Many years ago, I worked for the Musicland Group. Under this umbrella were music stores such as Musicland and Sam Goody. Media Play was a combo music/video/book store, and Suncoast Motion Picture Company, where I worked as a store manager, was videos, DVDs, and other movie related items.
One of the only perks as a store manager were the wonderful items the record and video companies used to distribute at annual meetings as their way of appreciation for all the work we did selling their product.
I picked up several Christmas samplers from various record companies (Rhino, Columbia, Capitol) during my time there and have sought out other promo compilations from other companies via eBay and other sources.
Samplers usually contain some of the finest material anywhere or contain repackaged drudge that you really could have done without. Whenever I see the word "Sampler" on anything, I'm very wary.
So when I saw this sampler album (one of two samplers) being offered by Ernie at his blog, I was thrown for a loop. I knew samplers existed back in the day, of course, but how many times have you seen one in this day and age? And I had never heard of Westminster Records... was it a fly by night outfit or an overlooked, forgotten label of the day?
Back in 1949, James Grayson was a New York City businessman and music lover who travelled to the Westminster Record shop, a well respected classical music shop owned by Mischa Naida. Along with music conductor Henry Swoboda, they were frustrated over the lack of quality classical records being put out by the Big Four record companies - Decca, RCA Victor, Columbia, and Capitol.
With plenty of money from Grayson, a place to sell and distribute albums thanks to Naida, and musical expert Swoboda selecting the music to release, they took the name off the window and created Westminster Records.
Their first release came in April 1950 and soon the label got a great reputation as a "major minor" label. Most of their early releases came from Switzerland and soon they were discovering new talents in classical music. Some of these early discoveries were Maurice Abravanel, Jan Peerce, a young pianist named Daniel Barenboim (who would lead major symphonies later in his career), and a younger opera singer named Beverly Sills whose first recording was on Westminster.
Early on, Westminster released two Christmas albums - "A Merry Wurlitzer Christmas" by Dick Leibert, the long time organ player at Radio City Music Hall and "Adventures In Carols" recorded by a young duo named Ferrante & Teicher.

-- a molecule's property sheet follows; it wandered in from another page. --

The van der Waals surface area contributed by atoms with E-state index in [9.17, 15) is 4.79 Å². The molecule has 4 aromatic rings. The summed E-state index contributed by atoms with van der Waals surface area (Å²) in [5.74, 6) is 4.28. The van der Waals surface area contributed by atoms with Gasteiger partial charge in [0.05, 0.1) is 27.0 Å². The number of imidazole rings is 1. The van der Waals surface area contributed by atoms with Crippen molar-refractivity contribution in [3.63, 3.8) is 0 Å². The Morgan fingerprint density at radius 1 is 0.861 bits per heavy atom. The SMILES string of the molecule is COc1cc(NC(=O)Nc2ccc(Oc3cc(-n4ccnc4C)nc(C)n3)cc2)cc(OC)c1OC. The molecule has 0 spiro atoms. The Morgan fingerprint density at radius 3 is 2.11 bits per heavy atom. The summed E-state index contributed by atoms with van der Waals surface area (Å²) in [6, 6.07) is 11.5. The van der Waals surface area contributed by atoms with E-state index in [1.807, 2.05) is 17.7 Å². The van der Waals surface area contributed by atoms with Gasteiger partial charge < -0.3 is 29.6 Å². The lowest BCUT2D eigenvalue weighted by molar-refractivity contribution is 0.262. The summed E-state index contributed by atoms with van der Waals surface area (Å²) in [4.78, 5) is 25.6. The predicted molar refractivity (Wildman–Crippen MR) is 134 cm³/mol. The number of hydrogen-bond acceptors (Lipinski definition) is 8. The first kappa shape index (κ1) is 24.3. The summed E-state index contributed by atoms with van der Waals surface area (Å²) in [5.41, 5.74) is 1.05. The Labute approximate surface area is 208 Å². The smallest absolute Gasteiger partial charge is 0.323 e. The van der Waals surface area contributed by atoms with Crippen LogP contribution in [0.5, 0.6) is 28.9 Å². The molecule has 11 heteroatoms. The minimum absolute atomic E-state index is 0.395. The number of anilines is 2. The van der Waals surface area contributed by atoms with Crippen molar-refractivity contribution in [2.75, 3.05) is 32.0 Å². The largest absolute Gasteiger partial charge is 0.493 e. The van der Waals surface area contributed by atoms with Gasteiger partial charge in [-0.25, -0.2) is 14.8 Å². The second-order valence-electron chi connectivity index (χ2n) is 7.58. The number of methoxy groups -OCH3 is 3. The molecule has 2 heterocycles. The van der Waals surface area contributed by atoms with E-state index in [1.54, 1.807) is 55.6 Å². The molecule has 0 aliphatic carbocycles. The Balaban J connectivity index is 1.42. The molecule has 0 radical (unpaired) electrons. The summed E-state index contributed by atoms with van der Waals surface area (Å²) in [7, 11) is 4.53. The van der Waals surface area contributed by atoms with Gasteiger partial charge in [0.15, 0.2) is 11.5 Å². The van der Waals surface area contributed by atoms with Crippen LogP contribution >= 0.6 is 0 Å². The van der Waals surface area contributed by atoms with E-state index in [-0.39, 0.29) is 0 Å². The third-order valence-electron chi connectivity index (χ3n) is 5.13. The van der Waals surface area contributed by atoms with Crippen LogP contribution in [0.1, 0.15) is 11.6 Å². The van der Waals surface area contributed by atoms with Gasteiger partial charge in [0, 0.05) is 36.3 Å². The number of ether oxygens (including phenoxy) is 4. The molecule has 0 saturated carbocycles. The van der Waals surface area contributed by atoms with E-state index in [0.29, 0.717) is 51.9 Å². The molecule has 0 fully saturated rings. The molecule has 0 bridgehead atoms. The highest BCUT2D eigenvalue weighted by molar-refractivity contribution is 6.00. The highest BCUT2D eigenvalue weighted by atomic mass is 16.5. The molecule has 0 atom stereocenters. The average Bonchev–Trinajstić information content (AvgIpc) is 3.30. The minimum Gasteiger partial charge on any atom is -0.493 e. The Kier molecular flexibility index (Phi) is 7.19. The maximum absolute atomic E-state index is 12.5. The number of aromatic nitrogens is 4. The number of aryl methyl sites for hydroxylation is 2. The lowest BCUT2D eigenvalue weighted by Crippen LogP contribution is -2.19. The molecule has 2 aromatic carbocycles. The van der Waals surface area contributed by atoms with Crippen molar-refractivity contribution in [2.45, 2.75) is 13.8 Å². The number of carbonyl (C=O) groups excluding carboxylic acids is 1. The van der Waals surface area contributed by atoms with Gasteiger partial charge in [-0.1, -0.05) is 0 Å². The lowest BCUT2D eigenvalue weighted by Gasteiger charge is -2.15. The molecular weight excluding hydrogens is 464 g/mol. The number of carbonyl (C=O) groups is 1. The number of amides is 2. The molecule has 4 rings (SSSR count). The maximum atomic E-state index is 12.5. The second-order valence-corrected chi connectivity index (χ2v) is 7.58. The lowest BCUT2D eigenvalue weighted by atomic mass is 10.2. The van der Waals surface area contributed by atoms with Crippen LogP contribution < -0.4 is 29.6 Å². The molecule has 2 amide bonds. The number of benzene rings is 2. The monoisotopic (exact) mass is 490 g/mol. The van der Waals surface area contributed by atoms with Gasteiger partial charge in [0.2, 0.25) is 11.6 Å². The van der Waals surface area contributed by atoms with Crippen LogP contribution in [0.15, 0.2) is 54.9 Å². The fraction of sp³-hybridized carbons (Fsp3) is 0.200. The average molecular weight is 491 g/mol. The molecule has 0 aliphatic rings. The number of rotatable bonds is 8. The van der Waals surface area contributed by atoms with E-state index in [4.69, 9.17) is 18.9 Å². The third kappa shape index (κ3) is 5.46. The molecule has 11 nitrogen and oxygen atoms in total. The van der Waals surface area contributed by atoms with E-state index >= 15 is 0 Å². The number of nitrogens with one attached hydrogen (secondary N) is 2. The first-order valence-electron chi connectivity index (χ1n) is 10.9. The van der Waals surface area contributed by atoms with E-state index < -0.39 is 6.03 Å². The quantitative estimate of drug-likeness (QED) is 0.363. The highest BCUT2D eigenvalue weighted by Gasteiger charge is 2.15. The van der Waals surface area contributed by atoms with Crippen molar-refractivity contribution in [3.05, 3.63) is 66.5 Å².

I'm not sure when this sampler album (any guesses Ernie?) was released but it does have tracks from both the Leibert and Ferrante & Teicher albums. Other artist tracks include the Cathedral Bellringers, the Collegium Musicum, the Randolph Singers, the Brooklyn Museum Children's Choir ("Joy To Da Woild..."), and even Basil Rathbone reciting Isaiah 40: 1 - 5 from the album "The Christmas Story in Carols".
The Ferrante & Teicher album has been available at many places on the Internet. There are some long lost Christmas albums on the back of this sampler... I would love to find or hear some of them.
End of history lesson: Westminster Records could no longer compete with the likes of Elvis and Ricky by the early 1960s. ABC Records came to their rescue and bought them and Westminster continued on until 1965 when it took its baton and went home. ABC later became ABC/Dunhill Records, ABC/Dunhill was bought by MCA in 1979 , MCA and classical label Deutsche Grammophon were bought by Seagram's (yes, the liquor company) in 1998, Seagram's owned Universal Studios (founded by MCA), Seagram's merged MCA & DG into the new Universal Music Group. Everyone get that?
Earlier this year, Universal announced that nearly 10,000 albums from all of these back catalogs (including Westminster) would be re-released via digital downloading. Here's hoping they release a ton of good Christmas stuff as well...
On to the next new Christmas CD in my collection...